Selvage v. Collins

Annotate this Case

816 S.W.2d 390 (1991)

John Henry SELVAGE, Petitioner, v. James A. COLLINS, Director, Texas Department of Criminal Justice, Institutional Division, Respondent.

No. 71024.

Court of Criminal Appeals of Texas, En Banc.

May 29, 1991.

David Cunningham, Houston, Julius Chambers, Richard H. Burr, III, George Kendall, Steven Hawkins, New York City, for petitioner.

Jim Mattox, Former Atty. Gen. & Mary F. Keller, Michael P. Hodge and Robert S. Walt, Asst. Attys. Gen., Austin, for respondent.

Robert Huttash, State's Atty., Austin, for the State.

Before the Court En Banc.

OPINION ON CERTIFIED QUESTION FROM THE UNITED STATES COURT OF APPEALS FOR THE FIFTH CIRCUIT

PER CURIAM.

This cause is before us on certified question from the United States Court of Appeals for the Fifth Circuit, pursuant to TEX.R.APP.P., 214; Tex.Const. art. 5 § 3-c.

Petitioner was convicted of capital murder on February 8, 1980. The jury returned *391 affirmative answers to the special issues prescribed by Tex.Crim.Proc.Code art. 37.071, and petitioner was sentenced to death on March 12, 1980. On direct appeal, this Court affirmed his conviction and sentence. Selvage v. State, 680 S.W.2d 17 (Tex.Cr.App. 1984). Petitioner sought no further direct review, but mounted several collateral assaults on his conviction by application for writ of habeas corpus under Tex.Crim.Proc.Code art. 11.07 § 2. In his last application, petitioner contended, among other things, that his death sentence was unconstitutional because:

Texas' capital sentencing procedure generally, and the instructions given to the jury in this case specifically, do not allow for the consideration of evidence in mitigation proffered by the defense as the basis for a sentence less than death, in violation of the Eighth and Fourteenth Amendments of the United States Constitution and similar provisions of the Texas Constitution.

The convicting court concluded that:

Applicant is procedurally barred from raising [the above] ground for relief ... as he failed to object to the Texas capital murder statute at the time of trial on the basis ... that the Texas capital murder statute is unconstitutional in that it precluded the presentation of mitigating evidence on behalf of Applicant.

This Court found sufficient support for the convicting court's conclusions, and denied petitioner's application for habeas corpus in a written order. Ex Parte Selvage, No. 16,884-02 (Tex.Cr.App.1988).

Petitioner next attacked his death sentence on substantially the same basis by application for stay of execution and writ of habeas corpus before the United States District Court for the Southern District of Texas, Houston Division. That court granted him relief and ordered a stay of his scheduled execution. Selvage v. Lynaugh, No. H-88-166 (S.D.Tex. March 25, 1988).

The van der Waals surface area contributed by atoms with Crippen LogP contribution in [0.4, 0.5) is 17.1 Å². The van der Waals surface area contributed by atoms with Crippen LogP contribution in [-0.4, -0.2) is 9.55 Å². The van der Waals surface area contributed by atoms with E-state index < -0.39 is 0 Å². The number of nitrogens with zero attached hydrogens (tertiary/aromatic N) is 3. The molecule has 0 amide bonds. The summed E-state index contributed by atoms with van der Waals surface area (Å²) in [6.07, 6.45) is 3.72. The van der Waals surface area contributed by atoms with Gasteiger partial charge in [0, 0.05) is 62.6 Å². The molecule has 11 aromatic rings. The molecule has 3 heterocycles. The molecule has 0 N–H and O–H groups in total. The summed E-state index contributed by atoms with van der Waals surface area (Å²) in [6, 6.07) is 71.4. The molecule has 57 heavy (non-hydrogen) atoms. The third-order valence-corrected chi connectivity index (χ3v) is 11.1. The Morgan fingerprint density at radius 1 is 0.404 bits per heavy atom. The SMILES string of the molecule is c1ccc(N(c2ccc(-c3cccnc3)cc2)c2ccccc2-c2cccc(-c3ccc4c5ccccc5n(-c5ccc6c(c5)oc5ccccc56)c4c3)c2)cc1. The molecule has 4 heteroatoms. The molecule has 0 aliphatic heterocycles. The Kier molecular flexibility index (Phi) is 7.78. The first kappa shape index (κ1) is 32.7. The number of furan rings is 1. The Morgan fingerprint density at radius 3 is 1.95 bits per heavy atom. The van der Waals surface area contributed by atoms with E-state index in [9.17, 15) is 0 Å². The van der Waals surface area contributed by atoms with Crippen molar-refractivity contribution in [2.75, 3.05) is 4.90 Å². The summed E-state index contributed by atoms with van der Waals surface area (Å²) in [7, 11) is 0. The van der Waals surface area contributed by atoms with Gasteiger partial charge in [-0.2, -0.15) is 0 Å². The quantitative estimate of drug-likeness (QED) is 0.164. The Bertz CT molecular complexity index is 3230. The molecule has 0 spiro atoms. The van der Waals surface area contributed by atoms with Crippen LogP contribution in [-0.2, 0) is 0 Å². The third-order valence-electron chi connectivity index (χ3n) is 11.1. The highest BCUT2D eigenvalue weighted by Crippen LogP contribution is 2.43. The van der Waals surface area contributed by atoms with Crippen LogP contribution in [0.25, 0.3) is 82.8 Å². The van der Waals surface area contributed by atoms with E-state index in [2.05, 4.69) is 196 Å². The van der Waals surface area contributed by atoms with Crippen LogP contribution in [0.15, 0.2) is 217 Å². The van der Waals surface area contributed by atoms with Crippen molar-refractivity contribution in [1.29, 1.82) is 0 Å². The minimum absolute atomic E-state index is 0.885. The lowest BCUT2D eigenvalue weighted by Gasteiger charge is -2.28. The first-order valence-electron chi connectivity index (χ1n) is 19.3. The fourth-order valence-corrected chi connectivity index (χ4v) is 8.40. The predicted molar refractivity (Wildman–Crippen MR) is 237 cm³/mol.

On appeal, the United States Court of Appeals for the Fifth Circuit vacated the lower court's stay, because it was "persuaded that Selvage's only substantial claim ha[d] not been preserved for review." Selvage v. Lynaugh, 842 F.2d 89, 90 (5th Cir.1988). Petitioner's "substantial claim" was that "the Texas capital sentencing procedure prevents the jury's consideration of mitigating evidence." The Court of Appeals concluded that this Court had "refused review [of this claim] in reliance on its contemporaneous objection rule." Id. at 93. The Court of Appeals found "no legal cause for the absence of an objection" to the trial court's charge on punishment. Furthermore, legal cause for this failure to object could not be found either under the "novelty" doctrine of Reed v. Ross, 468 U.S. 1, 104 S. Ct. 2901, 82 L. Ed. 2d 1 (1984) (claim must be novel in that its legal basis is not reasonably available at the time of trial), or under the "futility" doctrine rejected by the Supreme Court in Engle v. Isaac, 456 U.S. 107, 102 S. Ct. 1558, 71 L. Ed. 2d 783 (1982) (defendant may not bypass the state courts simply because he thinks they will be unsympathetic to his claim). Thus, the Court of Appeals vacated the stay of execution because petitioner's failure to object to the jury instruction at the punishment phase or to request additional instructions was not due to the "novelty" of the claim, and because the previous rejection of similar claims by this Court did not excuse his failure to object. Id. at 93-95.